ng itself across the range of hills of the same name, where it was expected we would meet so stout an opposition.
The railroad has been brought along at the same time.
Thus we have accomplished the third great step in the march to Atlanta — Buzzard Roost, Resaca, and Allatoona.
There remains only the fourth--Chattahoochee River.
By calculating the time it has consumed to accomplish the preceding three, the reader may make for himself an estimate of the time it will take to put us in Atlanta Creek Gap on the eighth, completely surprising a brigade of cavalry which was coming to watch and hold it, and on the ninth General Schofield pushed down close on Dalton, from the north, while General Thomas renewed his demonstration against Buzzard Roost and Rocky-Face Ridge, pushing it almost to a battle.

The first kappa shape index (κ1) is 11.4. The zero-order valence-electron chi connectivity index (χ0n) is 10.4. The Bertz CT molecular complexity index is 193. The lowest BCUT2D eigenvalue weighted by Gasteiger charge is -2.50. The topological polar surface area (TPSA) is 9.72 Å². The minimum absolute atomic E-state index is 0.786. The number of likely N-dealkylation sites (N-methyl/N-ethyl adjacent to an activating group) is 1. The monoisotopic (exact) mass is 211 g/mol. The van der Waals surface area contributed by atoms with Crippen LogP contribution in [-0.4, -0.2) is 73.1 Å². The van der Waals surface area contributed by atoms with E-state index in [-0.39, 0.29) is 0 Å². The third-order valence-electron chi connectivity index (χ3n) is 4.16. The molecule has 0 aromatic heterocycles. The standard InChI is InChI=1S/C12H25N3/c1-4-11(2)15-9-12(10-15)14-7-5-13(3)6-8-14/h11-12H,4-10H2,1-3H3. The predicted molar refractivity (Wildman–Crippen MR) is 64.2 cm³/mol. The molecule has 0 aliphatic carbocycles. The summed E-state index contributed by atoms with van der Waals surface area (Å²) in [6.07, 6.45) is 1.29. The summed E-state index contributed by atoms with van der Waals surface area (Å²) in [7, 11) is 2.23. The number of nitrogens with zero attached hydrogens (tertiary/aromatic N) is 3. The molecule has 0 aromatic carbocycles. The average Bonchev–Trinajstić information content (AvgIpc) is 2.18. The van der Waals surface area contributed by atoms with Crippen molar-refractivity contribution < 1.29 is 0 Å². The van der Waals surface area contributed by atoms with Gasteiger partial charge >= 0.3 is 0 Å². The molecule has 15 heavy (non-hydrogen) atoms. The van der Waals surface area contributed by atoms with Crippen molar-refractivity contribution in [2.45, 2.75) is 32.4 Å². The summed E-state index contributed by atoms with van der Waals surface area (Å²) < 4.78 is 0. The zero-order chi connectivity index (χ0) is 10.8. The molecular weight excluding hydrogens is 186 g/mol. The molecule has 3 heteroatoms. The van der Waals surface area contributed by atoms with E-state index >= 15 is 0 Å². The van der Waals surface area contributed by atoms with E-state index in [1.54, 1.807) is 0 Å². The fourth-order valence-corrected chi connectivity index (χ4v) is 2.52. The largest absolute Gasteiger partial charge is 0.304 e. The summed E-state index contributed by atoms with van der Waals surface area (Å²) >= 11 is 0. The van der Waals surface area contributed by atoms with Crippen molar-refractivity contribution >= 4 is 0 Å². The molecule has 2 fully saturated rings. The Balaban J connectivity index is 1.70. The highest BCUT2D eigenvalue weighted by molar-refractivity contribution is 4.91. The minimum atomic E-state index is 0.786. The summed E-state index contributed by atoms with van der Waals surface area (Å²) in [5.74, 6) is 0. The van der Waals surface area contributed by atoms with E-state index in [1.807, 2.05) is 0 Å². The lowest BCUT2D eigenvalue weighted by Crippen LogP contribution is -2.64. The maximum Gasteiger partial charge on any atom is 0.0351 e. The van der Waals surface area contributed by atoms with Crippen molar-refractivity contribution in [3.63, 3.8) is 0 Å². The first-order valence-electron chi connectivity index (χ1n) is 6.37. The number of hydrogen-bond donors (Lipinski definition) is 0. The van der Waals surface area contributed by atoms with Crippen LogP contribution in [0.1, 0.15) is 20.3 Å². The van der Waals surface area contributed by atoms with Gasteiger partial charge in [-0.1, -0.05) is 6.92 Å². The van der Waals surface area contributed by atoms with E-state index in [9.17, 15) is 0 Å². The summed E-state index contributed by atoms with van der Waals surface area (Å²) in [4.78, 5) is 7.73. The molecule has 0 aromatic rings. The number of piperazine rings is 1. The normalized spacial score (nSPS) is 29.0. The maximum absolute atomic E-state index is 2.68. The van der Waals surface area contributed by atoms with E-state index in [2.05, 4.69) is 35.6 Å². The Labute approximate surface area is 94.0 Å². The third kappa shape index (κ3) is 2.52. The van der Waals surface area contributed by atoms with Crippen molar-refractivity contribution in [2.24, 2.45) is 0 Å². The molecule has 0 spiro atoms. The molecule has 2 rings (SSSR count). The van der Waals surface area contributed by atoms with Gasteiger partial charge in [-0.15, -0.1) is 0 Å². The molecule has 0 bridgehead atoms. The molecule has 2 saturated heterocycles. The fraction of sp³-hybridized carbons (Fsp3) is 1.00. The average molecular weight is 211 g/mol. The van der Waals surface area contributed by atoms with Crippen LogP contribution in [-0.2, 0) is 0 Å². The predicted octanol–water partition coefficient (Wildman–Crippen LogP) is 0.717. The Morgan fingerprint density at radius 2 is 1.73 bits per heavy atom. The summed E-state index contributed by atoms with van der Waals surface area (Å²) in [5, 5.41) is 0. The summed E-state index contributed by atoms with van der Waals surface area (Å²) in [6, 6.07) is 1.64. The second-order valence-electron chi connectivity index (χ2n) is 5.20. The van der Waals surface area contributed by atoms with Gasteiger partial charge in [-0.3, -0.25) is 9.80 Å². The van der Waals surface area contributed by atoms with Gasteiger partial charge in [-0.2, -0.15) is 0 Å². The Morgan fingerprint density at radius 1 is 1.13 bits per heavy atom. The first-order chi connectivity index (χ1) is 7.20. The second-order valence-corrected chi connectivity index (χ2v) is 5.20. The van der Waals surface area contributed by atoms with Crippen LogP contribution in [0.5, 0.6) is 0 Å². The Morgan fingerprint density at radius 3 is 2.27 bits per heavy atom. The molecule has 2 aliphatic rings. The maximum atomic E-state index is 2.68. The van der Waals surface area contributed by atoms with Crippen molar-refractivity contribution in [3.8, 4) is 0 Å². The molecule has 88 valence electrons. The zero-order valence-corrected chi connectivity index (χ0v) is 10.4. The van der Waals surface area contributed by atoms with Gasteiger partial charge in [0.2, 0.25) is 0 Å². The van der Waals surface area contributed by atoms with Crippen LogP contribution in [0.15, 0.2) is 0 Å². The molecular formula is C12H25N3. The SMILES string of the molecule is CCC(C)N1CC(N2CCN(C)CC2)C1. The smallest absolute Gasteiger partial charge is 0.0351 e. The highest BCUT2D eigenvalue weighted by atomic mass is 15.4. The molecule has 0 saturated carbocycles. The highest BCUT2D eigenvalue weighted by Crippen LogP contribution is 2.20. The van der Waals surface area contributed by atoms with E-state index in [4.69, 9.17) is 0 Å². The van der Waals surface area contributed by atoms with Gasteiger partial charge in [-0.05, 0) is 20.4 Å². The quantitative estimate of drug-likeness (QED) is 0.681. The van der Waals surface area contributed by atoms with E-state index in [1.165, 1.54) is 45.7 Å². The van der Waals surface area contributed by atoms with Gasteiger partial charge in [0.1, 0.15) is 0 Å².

One division, General Newton's, of the Fourth corps, General Howard's, carried the ridge, and turning south toward Dalton, found the crest too narrow and too well protected by rock epaulme